• Perfect analogy to penguins, EC. And yes, they do look prehistoric – especially adults in the breeding season when they have that “horn” on their bill.

  • Betty Sturdevant

    Yesterday I saw my first group at Forest Dale Lake. I love to see them soar in and land. It is also interesting to see them gang up on the carp in the lake. The fish are herded into a corner where they have no escape.Very military behavior.

  • Marty K

    These are super shots! Hummingbird shutter speed paid off — everything is so crisp. To me, the curve of the primaries reminds me of raptor wings.

    I see mostly brown pelicans where I am. When I walk on the beach, I often see them dive bombing after fish. They come in perpendicular to the water’s surface. Spectacular!

  • Patty Chadwick

    It’s hard to believe that something as heavy as a frozen turkey can fly, much less be so graceful in the air…I especially like the first image…that’s a great background…the eyes ares are amazing….

    • “It’s hard to believe that something as heavy as a frozen turkey can fly”

      And that would be a BIG frozen turkey, Patty – especially at the upper end of their weight range. Thank you.

    • Pam Skaar

      I was looking at the eye, too, Patty. That detail reminds me of the old leather pilot helmets with goggles.

  • Chris Sanborn

    That pelican is beautiful! You don’t get a sense of their colors when they’re flying in formation overhead — so it’s a pleasure to see such a nice close-up of those tri-color wings and that bright yellow eye. They are my favorite non-raptor to watch in flight, see the brown ones frequently along the PCH in SoCal.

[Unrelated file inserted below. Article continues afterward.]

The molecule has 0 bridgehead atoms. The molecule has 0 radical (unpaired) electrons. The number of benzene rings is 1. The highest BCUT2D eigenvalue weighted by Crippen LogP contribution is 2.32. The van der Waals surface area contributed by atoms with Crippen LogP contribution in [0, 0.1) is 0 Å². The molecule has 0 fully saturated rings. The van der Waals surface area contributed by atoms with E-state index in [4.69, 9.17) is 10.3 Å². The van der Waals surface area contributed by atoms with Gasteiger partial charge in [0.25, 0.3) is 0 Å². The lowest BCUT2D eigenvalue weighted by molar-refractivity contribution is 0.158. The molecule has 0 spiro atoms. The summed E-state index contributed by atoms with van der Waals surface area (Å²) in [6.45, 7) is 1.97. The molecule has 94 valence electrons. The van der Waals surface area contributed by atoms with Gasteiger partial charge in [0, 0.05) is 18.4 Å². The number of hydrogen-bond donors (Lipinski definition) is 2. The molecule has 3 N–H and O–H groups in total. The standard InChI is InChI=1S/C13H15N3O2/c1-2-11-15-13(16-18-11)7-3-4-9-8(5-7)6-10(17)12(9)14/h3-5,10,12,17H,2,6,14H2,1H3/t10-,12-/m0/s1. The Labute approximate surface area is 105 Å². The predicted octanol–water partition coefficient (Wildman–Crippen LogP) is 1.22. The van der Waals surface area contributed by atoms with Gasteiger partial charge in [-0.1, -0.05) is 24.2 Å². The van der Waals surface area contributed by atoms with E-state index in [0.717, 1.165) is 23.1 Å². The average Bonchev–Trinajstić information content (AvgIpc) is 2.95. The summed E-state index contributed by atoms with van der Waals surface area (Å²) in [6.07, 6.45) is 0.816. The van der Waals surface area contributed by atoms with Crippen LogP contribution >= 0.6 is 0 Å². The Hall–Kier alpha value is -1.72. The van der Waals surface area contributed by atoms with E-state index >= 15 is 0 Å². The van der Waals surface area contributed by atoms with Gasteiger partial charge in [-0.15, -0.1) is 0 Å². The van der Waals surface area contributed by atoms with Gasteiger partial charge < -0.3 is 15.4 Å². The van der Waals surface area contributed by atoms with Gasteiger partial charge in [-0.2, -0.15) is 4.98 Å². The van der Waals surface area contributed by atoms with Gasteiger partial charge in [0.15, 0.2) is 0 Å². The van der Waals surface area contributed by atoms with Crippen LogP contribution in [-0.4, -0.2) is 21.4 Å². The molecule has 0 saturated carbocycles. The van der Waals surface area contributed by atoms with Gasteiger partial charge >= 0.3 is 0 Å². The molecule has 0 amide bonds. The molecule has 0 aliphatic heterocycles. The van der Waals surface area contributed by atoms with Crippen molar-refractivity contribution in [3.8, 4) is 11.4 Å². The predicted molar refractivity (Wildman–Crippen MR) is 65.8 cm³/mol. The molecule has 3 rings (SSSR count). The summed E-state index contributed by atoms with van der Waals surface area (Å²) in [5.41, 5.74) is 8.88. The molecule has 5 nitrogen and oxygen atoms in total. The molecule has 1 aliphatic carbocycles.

• Linda Berkemeier

    I like the way a group looks like a wheeling daytime constellation when high above in a bright blue sky.

  • frank sheets

    Love these guys and they are always fun to photograph. I am amazed at recorded weight of almost 30#. No wonder they have to work so hard to get off the water. I think I told you about the group feeding behavior we saw last summer after Montana Fish and Game finished releasing trout fingerlings in the Clark Canyon Reservoir. I think you described the behavior as “orchestrated”. Whatever kind of pelicans, they are one of my favorites. Thanks again for the post to go along with my 3rd cup of coffee.

    • I remember your story about Clark Canyon Res, Frank. I spend a lot of time in that area in late spring and early summer and see many pelicans there.

  • Our thoughts of these birds are similar! They’ve always reminded me of those old military cargo planes. I love to watch their little “squadrons” ride the air currents along the coast when I’m visiting in California.

  • Beautiful flight photos of the pelican. I agree, they remind me of flying boats too.

  • Judy Gusick

    They don’t “flap” much – I love watching a flock glide through the air slow motion even if still camera shots don’t capture the beauty of it! 🙂 So different from their appearance on the water/ground. Great “sharp” detail for sure along with some wing motion! 🙂